Also, we are planning to replace the railing, so that why it's partially down. David bought a welder to do it ourselves. Hopefully it goes smoothly!

Thanks so much to Kilz for providing the primer for this project! I've used their primers for years - so I was thrilled to partner with them! As always, I only share products that I love. 

14 comments:

  1. I love your tutorials! This looks awesome!
    XO Ellen from Ask Away
    www.askawayblog.com

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  2. what a tremendous result! Looks fantastic ~ great job

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  3. We sprayed our back porch last year and that was a tough job - I can't imagine spraying a massive ceiling! It looks incredible though. The light must just bounce around the room now!

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  4. I imagine that was a bear of a job, but WOW! It looks so light and fresh. You must be thrilled. Congrats.

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  5. Definitely worth the work! Wow! It looks amazing!!

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  6. Wow you guys deserve a trophy or medals for this. We know how hard it is just to roll a large room and ceiling - but this looks like 100x more work! It looks great though. Can't wait to see it finished!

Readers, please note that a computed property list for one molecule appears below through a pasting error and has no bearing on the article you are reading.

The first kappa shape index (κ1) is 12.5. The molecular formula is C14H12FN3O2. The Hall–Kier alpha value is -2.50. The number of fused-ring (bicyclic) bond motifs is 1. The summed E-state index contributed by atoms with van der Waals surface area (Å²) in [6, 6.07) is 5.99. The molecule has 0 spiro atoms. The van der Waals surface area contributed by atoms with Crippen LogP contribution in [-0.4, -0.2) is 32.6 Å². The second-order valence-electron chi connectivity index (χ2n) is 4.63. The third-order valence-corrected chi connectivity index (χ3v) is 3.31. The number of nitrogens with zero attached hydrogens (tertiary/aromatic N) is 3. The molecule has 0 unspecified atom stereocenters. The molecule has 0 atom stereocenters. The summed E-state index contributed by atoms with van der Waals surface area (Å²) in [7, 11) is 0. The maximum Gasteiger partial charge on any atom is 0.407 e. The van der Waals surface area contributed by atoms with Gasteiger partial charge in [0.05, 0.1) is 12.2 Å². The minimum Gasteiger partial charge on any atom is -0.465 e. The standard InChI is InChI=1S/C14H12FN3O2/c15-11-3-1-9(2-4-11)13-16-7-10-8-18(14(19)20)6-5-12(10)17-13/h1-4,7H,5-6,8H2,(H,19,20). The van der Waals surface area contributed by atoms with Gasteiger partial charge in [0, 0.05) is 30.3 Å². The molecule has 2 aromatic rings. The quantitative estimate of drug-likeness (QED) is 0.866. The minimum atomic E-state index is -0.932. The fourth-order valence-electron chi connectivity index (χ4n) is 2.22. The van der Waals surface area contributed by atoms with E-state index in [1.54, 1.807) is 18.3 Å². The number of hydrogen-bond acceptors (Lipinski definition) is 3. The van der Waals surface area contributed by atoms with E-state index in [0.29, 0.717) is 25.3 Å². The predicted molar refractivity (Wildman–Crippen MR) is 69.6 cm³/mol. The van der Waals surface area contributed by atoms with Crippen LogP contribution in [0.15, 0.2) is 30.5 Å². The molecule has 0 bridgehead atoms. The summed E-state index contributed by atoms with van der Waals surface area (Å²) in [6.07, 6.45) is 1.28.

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  7. How much work and I can't believe the quote you got. But it's so worth it. Looks so light and bright. I totally love it.

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  8. Wow! You are a great team :) I bet you can't even believe the difference in brightness. Were you outside with the puppies while David sprayed?

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    1. The puppies stayed with David's parents that week :)

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  9. Your project looks fantastic!
    When painting the ceilings vs the walls white, what paint finish did you use for the ceilings vs the walls? (flat, semi gloss, gloss, eggshell?)
    Also, what color white did you decide on and what brand of paint did you use for your finish coats? (Love Kilz primer!)
    Thanks a million and BRAVO!
    Mary Fae

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    1. On ceilings, we always use flat paint - it reduces imperfections. We used Sherwin Williams HGTV ceiling paint (purchased from Lowes on 4th of July for half off) and it worked great! We haven't decided on a top coat for the walls yet, but it will either a pure white or very close. We typically use Sherwin Williams (Super Paint, satin or eggshell), but will probably only if they are having a 40% off sale.

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  10. I am in awe at the amount of work you are doing by yourself! Big, huge pat on the back to the both of you. It looks a thousand times better already!

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  11. What a huge difference already! I can't wait to see the full reveal!

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Thank you so much for taking the time to share your thoughts! I love hearing what you think! :)